That Cross-Company-YouTube-Rival Thing Again


If I were Jon Fine, I would be pissed right now…a story making round today, being passed off as an original, was actually broken by him two weeks ago in BusinessWeek (we picked it up then here).
This morning, TechCrunch had a note this morning which is getting much play, and then tonight, WSJ has a story, using their patented lame line: “according to people close to the situation”. Then the customary Reuters pickup, which laps up anything WSJ reports on.
Anyway, the story is about major media companies considering joining forces to launch a competitor to YouTube. WSJ has this one piece of added info: Walt Disney, owner of ABC, isn’t participating in the talks, because it wants to rely on the strength of its own brands.
Some more pieces of info:
— Such talks have been going on from earlier this year. Fox, CBS, NBC and Viacom, for instance, discussed a proposal from News Corp. that video content be hosted on MySpace. But CBS, NBC and Viacom weren’t willing to put their content on a News Corp.-owned outlet.
— All the media companies are weighing attractive offers from Google to pay them licensing fees for their videos to play on YouTube. Google has offered to pay fees of as much as $140 million over three years to Fox.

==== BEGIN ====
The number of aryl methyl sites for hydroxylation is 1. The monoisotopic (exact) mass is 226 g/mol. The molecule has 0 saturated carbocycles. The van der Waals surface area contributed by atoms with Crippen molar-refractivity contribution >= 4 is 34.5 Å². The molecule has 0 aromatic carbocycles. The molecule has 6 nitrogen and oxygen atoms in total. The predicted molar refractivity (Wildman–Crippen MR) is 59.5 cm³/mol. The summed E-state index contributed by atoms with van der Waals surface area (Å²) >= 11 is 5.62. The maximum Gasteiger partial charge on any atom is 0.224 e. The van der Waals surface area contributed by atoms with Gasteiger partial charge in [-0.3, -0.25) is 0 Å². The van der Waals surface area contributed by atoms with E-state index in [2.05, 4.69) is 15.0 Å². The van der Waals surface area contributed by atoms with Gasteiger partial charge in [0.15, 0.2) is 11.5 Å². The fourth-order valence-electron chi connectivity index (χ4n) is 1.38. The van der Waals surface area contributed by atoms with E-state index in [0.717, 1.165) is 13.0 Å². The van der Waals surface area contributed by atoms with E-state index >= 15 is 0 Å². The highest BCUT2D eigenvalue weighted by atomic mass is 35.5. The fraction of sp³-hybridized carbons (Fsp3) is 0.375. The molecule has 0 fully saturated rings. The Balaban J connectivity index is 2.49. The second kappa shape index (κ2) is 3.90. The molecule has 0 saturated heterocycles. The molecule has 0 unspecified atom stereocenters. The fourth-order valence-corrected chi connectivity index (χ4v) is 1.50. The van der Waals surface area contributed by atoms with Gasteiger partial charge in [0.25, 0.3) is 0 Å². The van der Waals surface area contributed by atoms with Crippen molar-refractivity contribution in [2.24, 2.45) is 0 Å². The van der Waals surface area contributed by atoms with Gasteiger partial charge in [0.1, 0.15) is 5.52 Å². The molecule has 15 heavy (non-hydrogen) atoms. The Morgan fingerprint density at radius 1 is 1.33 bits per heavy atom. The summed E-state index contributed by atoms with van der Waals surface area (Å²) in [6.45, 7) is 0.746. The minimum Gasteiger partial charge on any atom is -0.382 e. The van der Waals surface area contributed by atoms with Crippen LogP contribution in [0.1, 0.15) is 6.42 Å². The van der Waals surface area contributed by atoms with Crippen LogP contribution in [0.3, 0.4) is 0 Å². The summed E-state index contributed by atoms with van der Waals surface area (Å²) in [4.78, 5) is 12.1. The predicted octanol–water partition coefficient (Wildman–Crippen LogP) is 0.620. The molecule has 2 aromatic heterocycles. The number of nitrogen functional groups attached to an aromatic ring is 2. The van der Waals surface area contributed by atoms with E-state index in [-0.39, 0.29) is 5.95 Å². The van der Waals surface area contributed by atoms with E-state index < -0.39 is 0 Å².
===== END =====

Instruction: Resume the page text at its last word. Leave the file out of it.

— News Corp., Viacom and NBC previously held discussions about filing a joint lawsuit against YouTube for copyright infringement.
Here’s my reaction to this two weeks ago: “I doubt it would ever happen…they may put their weight behind something such as Brightcove or Revver, but no one wants another NCN.” Coincidentally, Jeff Jarvis had the same metaphor in reaction to this.


SEO Company

This Video Project X rumors has been around from over 9 months now. But they haven't launched any YouTube killer yet. How can it take these giants an year to develop a YouTube clone?

Phil Pearlman

this reminds me of tom mohr's recent switzerland manifesto in editor and publisher in which he calls on the major newspapers to develop a consortium platform and deny yhoo and goog access to newpaper content.

my thoughts then on mohr's proposal and now with this battle youtube deal are the same:

1. these companies could never in million years work together to create successful product. is laughable and

2. the suggestion of it only verifies utter desperation.

(hey thanks for great time at mixer the other night. lotta fun and value!)

Fred Destin

Rafat: It seems to me that the Venice Project, which has apparently already signed some very significant content deals, yet is sure to include a strong UGC component, should be mentioned in relation to this story. 100 people on board including some of the top talent in broadcasting and a product that apparently rocks: that's your real newcomer.

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